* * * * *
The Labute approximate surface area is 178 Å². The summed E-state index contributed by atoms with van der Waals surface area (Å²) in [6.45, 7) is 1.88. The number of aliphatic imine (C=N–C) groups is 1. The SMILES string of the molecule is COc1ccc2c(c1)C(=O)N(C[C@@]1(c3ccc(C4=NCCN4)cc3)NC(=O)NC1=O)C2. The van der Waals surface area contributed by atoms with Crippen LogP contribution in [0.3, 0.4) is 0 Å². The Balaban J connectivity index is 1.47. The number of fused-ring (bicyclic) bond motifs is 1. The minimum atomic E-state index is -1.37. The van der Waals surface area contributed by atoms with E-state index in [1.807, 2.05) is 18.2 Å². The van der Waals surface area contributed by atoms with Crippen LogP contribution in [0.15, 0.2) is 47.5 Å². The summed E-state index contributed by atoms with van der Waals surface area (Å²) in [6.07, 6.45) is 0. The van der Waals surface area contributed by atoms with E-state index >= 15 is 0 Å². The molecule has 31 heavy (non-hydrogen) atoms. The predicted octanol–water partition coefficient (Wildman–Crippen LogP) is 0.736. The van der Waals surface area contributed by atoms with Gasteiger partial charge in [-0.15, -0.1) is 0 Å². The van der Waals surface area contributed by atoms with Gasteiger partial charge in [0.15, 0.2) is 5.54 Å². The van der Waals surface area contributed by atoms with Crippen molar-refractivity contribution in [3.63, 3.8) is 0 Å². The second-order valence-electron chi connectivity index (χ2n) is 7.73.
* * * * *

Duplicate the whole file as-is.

The Labute approximate surface area is 178 Å². The summed E-state index contributed by atoms with van der Waals surface area (Å²) in [6.45, 7) is 1.88. The number of aliphatic imine (C=N–C) groups is 1. The SMILES string of the molecule is COc1ccc2c(c1)C(=O)N(C[C@@]1(c3ccc(C4=NCCN4)cc3)NC(=O)NC1=O)C2. The van der Waals surface area contributed by atoms with Crippen LogP contribution in [0.3, 0.4) is 0 Å². The Balaban J connectivity index is 1.47. The number of fused-ring (bicyclic) bond motifs is 1. The minimum atomic E-state index is -1.37. The van der Waals surface area contributed by atoms with E-state index in [1.807, 2.05) is 18.2 Å². The van der Waals surface area contributed by atoms with Crippen LogP contribution in [0.15, 0.2) is 47.5 Å². The summed E-state index contributed by atoms with van der Waals surface area (Å²) in [6.07, 6.45) is 0. The van der Waals surface area contributed by atoms with E-state index >= 15 is 0 Å². The molecule has 31 heavy (non-hydrogen) atoms. The predicted octanol–water partition coefficient (Wildman–Crippen LogP) is 0.736. The van der Waals surface area contributed by atoms with Gasteiger partial charge in [-0.15, -0.1) is 0 Å². The van der Waals surface area contributed by atoms with Gasteiger partial charge in [0.15, 0.2) is 5.54 Å². The van der Waals surface area contributed by atoms with Crippen molar-refractivity contribution in [3.63, 3.8) is 0 Å². The second-order valence-electron chi connectivity index (χ2n) is 7.73.